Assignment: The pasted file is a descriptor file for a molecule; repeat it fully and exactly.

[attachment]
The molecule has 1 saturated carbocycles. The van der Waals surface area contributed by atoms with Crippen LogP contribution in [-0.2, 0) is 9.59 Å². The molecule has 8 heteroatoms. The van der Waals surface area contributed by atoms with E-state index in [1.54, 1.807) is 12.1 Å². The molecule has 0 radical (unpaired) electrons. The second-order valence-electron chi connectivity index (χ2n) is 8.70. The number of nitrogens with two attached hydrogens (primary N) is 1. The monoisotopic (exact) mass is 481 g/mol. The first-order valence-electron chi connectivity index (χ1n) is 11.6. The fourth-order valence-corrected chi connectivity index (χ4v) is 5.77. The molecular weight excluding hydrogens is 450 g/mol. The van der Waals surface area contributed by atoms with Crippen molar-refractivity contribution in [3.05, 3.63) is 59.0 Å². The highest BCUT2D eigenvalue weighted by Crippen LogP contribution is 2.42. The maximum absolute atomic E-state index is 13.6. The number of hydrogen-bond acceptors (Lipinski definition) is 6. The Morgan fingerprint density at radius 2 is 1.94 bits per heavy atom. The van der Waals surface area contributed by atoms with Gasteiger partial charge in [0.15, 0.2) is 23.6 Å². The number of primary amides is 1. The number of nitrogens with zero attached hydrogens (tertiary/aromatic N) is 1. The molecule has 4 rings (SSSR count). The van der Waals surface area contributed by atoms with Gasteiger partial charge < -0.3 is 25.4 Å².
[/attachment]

The molecule has 1 saturated carbocycles. The van der Waals surface area contributed by atoms with Crippen LogP contribution in [-0.2, 0) is 9.59 Å². The molecule has 8 heteroatoms. The van der Waals surface area contributed by atoms with E-state index in [1.54, 1.807) is 12.1 Å². The molecule has 0 radical (unpaired) electrons. The second-order valence-electron chi connectivity index (χ2n) is 8.70. The number of nitrogens with two attached hydrogens (primary N) is 1. The monoisotopic (exact) mass is 481 g/mol. The first-order valence-electron chi connectivity index (χ1n) is 11.6. The fourth-order valence-corrected chi connectivity index (χ4v) is 5.77. The molecular weight excluding hydrogens is 450 g/mol. The van der Waals surface area contributed by atoms with Crippen molar-refractivity contribution in [3.05, 3.63) is 59.0 Å². The highest BCUT2D eigenvalue weighted by Crippen LogP contribution is 2.42. The maximum absolute atomic E-state index is 13.6. The number of hydrogen-bond acceptors (Lipinski definition) is 6. The Morgan fingerprint density at radius 2 is 1.94 bits per heavy atom. The van der Waals surface area contributed by atoms with Gasteiger partial charge in [0.15, 0.2) is 23.6 Å². The number of primary amides is 1. The number of nitrogens with zero attached hydrogens (tertiary/aromatic N) is 1. The molecule has 4 rings (SSSR count). The van der Waals surface area contributed by atoms with Gasteiger partial charge < -0.3 is 25.4 Å².